Controlled-atmosphere brazing furnace

Microchannel heat exchangers: fabrication process

Air-conditioning and refrigeration industries have been evolving rapidly over the past decades. The latest energy efficiency regulations and phase-out of ozone-depleting refrigerants spur further development of air-to-refrigerant heat exchangers, making microchannel heat exchangers the better alternative to conventional heat exchangers for the majority of HVAC manufacturers. Heat transfer technology based on microchannel coils offers the largest potential for improving energy efficiency, reducing refrigerant volumes required,  while also providing a number of other benefits.

The traditional way of manufacturing finned tube heat exchangers by mechanical tube expansion have the disadvantage of lack of sufficient contact between tubes and fins. On the other hand, the brazing process that metallurgically bonds fins and tubes in microchannel coils eliminates the drawback of contact resistance.

Brazing of aluminium involves joining of components with an aluminum-silicon alloy (AlSi) whose melting point is appreciably lower than that of aluminium. Heat exchanger assembly can be heated to a temperature higher than the melting point of brazing alloy but below that of the aluminium, leading to forming a metallurgical bond between the joining surfaces upon cooling. Meanwhile, corrosion-resistant oxide film melts at a much higher temperature than aluminium and, therefore, must be removed before brazing. Flux, a potassium aluminum fluoride salt, is then used to dissolve the oxide film barrier and prevent further oxidation during the brazing process.

The whole fabrication process for the microchannel coils consists of the following steps:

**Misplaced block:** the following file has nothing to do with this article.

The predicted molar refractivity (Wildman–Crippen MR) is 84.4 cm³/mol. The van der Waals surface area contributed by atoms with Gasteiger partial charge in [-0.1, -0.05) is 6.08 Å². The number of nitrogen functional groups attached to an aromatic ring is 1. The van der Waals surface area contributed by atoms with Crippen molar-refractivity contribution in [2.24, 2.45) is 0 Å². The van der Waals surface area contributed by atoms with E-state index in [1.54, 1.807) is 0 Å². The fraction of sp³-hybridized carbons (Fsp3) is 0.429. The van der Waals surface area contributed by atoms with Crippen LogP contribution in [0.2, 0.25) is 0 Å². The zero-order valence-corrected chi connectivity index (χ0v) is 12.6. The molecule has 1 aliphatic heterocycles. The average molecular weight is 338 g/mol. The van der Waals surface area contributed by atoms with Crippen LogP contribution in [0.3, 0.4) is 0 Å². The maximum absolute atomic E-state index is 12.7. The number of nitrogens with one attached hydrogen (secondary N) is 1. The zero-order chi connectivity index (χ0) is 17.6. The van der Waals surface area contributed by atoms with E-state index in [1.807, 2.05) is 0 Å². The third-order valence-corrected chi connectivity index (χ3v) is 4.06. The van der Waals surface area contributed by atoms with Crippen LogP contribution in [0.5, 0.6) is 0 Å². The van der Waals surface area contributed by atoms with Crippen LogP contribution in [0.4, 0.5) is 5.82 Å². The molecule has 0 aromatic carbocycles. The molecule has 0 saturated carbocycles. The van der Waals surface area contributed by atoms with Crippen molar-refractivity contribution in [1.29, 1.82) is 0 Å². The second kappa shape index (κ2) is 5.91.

• Assembling heat exchanger core. The components of a heat exchanger – manifolds, flat tubes, fins, and others – are assembled and fixed in place by a core builder. Fixturing strips maintain the geometry of the heat exchanger during the brazing process.
  • Thermal degreasing. At this step, impurities, residual lubricants and oils are removed from the surface by applying a specific temperature.
  • Fluxing. At this stage, flux is applied to the coil as an aqueous suspension. Then, air blow-off is used to remove excess flux slurry and evenly distribute it throughout the coil. The pre-fluxing technique can also be used for specific heat exchanger components like manifolds and flat tubes. Pre-fluxing includes spraying a mixture of flux and silicon powder using a binder.
  • Drying. The next phase is the removal of residual moisture from the fluxing stage before brazing. Drying is carried out at coil surface temperatures between 200 and 250°C.
  • Brazing. Brazing is an industrial process used to join heat exchanger components into a rigid assembly. The process is carried out in an inert (nitrogen) atmosphere of brazing furnace (Controlled Atmosphere Brazing, CAB). As the coil travels inside a tunnel-type furnace, temperature increases, and flux starts melting at the temperature of about 565°C, followed by the melting of the brazing alloy at about 580°C. Oxygen and moisture are at the lowest concentrations at this stage; filler metal flows into the joints by the capillary process.
  • Cooling. Solidification of the filler metal takes place at the cooling stage whereby a metallurgical bond is formed between all parts of the heat exchanger assembly. The flux residue remains on the heat exchanger surface as a thin film (1 to 2µm).
  • Testing. This last stage consists of a series of checks, including leakage tests, pressure tests, geometry checks, brazing quality control, and the coil becomes ready for packaging or further manufacturing stages such as bending or coating.

Research and advancements in the area of aluminium brazing are crucial to the continued development and predominance of microchannel heat transfer technology. Brazing techniques become more precise and drive technology towards lower cost, higher strength, and achieving greater corrosion resistance of end products.